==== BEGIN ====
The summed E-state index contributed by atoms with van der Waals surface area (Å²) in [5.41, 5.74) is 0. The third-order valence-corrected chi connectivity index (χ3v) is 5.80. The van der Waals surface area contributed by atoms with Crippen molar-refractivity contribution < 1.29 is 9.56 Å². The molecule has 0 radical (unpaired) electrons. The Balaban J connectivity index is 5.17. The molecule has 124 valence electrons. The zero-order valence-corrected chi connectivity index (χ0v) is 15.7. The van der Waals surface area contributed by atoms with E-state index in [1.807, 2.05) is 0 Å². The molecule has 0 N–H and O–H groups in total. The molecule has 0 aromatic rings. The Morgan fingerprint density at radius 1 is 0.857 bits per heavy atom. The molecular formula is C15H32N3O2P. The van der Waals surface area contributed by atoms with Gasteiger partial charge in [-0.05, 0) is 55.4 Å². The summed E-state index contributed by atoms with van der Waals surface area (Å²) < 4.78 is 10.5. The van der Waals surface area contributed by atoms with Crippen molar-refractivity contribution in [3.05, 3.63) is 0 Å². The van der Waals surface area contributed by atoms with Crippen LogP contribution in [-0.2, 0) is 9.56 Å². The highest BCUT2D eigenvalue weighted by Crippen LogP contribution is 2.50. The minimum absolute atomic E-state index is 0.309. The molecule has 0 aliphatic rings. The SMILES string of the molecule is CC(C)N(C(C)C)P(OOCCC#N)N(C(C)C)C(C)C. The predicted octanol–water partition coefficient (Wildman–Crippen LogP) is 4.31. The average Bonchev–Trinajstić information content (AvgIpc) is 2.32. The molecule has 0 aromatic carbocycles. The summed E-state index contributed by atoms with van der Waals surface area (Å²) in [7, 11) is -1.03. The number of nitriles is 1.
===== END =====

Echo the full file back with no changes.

The summed E-state index contributed by atoms with van der Waals surface area (Å²) in [5.41, 5.74) is 0. The third-order valence-corrected chi connectivity index (χ3v) is 5.80. The van der Waals surface area contributed by atoms with Crippen molar-refractivity contribution < 1.29 is 9.56 Å². The molecule has 0 radical (unpaired) electrons. The Balaban J connectivity index is 5.17. The molecule has 124 valence electrons. The zero-order valence-corrected chi connectivity index (χ0v) is 15.7. The van der Waals surface area contributed by atoms with E-state index in [1.807, 2.05) is 0 Å². The molecule has 0 N–H and O–H groups in total. The molecule has 0 aromatic rings. The Morgan fingerprint density at radius 1 is 0.857 bits per heavy atom. The molecular formula is C15H32N3O2P. The van der Waals surface area contributed by atoms with Gasteiger partial charge in [-0.05, 0) is 55.4 Å². The summed E-state index contributed by atoms with van der Waals surface area (Å²) < 4.78 is 10.5. The van der Waals surface area contributed by atoms with Crippen molar-refractivity contribution in [3.05, 3.63) is 0 Å². The van der Waals surface area contributed by atoms with Crippen LogP contribution in [-0.2, 0) is 9.56 Å². The highest BCUT2D eigenvalue weighted by Crippen LogP contribution is 2.50. The minimum absolute atomic E-state index is 0.309. The molecule has 0 aliphatic rings. The SMILES string of the molecule is CC(C)N(C(C)C)P(OOCCC#N)N(C(C)C)C(C)C. The predicted octanol–water partition coefficient (Wildman–Crippen LogP) is 4.31. The average Bonchev–Trinajstić information content (AvgIpc) is 2.32. The molecule has 0 aromatic carbocycles. The summed E-state index contributed by atoms with van der Waals surface area (Å²) in [7, 11) is -1.03. The number of nitriles is 1.